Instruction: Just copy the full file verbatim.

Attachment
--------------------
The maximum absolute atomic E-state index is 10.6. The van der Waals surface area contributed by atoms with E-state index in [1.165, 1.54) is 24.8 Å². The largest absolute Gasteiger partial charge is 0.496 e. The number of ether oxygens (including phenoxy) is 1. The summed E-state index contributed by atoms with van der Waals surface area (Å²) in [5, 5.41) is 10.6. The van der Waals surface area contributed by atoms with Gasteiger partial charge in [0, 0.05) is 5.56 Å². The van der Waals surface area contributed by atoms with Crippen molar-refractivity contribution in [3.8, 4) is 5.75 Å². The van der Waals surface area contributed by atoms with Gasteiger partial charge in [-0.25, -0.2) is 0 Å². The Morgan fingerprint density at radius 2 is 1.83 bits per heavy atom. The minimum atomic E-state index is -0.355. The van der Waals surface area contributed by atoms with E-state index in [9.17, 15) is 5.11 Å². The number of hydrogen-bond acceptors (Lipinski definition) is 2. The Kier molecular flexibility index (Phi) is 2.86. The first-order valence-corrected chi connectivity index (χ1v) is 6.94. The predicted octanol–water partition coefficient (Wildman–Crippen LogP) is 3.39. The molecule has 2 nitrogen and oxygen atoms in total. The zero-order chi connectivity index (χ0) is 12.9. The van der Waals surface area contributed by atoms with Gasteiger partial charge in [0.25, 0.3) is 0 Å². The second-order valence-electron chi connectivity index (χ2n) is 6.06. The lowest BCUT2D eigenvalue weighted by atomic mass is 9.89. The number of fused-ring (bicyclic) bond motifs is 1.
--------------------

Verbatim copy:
The maximum absolute atomic E-state index is 10.6. The van der Waals surface area contributed by atoms with E-state index in [1.165, 1.54) is 24.8 Å². The largest absolute Gasteiger partial charge is 0.496 e. The number of ether oxygens (including phenoxy) is 1. The summed E-state index contributed by atoms with van der Waals surface area (Å²) in [5, 5.41) is 10.6. The van der Waals surface area contributed by atoms with Gasteiger partial charge in [0, 0.05) is 5.56 Å². The van der Waals surface area contributed by atoms with Crippen molar-refractivity contribution in [3.8, 4) is 5.75 Å². The van der Waals surface area contributed by atoms with Gasteiger partial charge in [-0.25, -0.2) is 0 Å². The Morgan fingerprint density at radius 2 is 1.83 bits per heavy atom. The minimum atomic E-state index is -0.355. The van der Waals surface area contributed by atoms with E-state index in [9.17, 15) is 5.11 Å². The number of hydrogen-bond acceptors (Lipinski definition) is 2. The Kier molecular flexibility index (Phi) is 2.86. The first-order valence-corrected chi connectivity index (χ1v) is 6.94. The predicted octanol–water partition coefficient (Wildman–Crippen LogP) is 3.39. The molecule has 2 nitrogen and oxygen atoms in total. The zero-order chi connectivity index (χ0) is 12.9. The van der Waals surface area contributed by atoms with Gasteiger partial charge in [0.25, 0.3) is 0 Å². The second-order valence-electron chi connectivity index (χ2n) is 6.06. The lowest BCUT2D eigenvalue weighted by atomic mass is 9.89. The number of fused-ring (bicyclic) bond motifs is 1.